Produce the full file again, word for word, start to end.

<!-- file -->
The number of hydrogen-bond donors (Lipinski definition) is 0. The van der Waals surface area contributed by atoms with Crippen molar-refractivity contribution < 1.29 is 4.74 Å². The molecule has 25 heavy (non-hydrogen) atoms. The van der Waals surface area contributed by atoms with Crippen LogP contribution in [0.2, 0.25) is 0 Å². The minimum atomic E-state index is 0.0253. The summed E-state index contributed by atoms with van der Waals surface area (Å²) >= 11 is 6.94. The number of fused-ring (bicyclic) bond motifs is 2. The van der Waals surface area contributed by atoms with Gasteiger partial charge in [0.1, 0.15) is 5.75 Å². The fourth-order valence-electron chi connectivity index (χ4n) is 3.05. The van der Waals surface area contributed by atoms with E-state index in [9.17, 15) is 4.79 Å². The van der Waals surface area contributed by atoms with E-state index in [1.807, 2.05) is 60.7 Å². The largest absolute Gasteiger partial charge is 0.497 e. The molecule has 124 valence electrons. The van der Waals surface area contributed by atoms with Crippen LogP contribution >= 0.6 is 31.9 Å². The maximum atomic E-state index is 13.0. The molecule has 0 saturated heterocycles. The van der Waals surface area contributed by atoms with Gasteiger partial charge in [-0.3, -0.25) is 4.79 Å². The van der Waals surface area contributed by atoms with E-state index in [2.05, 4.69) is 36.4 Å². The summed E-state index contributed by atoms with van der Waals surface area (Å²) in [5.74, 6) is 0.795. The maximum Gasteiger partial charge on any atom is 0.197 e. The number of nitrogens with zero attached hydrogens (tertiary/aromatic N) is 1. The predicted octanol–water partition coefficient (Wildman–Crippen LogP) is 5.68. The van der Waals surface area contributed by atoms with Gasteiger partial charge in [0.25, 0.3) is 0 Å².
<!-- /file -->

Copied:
The number of hydrogen-bond donors (Lipinski definition) is 0. The van der Waals surface area contributed by atoms with Crippen molar-refractivity contribution < 1.29 is 4.74 Å². The molecule has 25 heavy (non-hydrogen) atoms. The van der Waals surface area contributed by atoms with Crippen LogP contribution in [0.2, 0.25) is 0 Å². The minimum atomic E-state index is 0.0253. The summed E-state index contributed by atoms with van der Waals surface area (Å²) >= 11 is 6.94. The number of fused-ring (bicyclic) bond motifs is 2. The van der Waals surface area contributed by atoms with Gasteiger partial charge in [0.1, 0.15) is 5.75 Å². The fourth-order valence-electron chi connectivity index (χ4n) is 3.05. The van der Waals surface area contributed by atoms with E-state index in [9.17, 15) is 4.79 Å². The van der Waals surface area contributed by atoms with E-state index in [1.807, 2.05) is 60.7 Å². The largest absolute Gasteiger partial charge is 0.497 e. The molecule has 124 valence electrons. The van der Waals surface area contributed by atoms with Crippen LogP contribution >= 0.6 is 31.9 Å². The maximum atomic E-state index is 13.0. The molecule has 0 saturated heterocycles. The van der Waals surface area contributed by atoms with Gasteiger partial charge in [-0.3, -0.25) is 4.79 Å². The van der Waals surface area contributed by atoms with E-state index in [2.05, 4.69) is 36.4 Å². The summed E-state index contributed by atoms with van der Waals surface area (Å²) in [5.74, 6) is 0.795. The maximum Gasteiger partial charge on any atom is 0.197 e. The number of nitrogens with zero attached hydrogens (tertiary/aromatic N) is 1. The predicted octanol–water partition coefficient (Wildman–Crippen LogP) is 5.68. The van der Waals surface area contributed by atoms with Gasteiger partial charge in [0.25, 0.3) is 0 Å².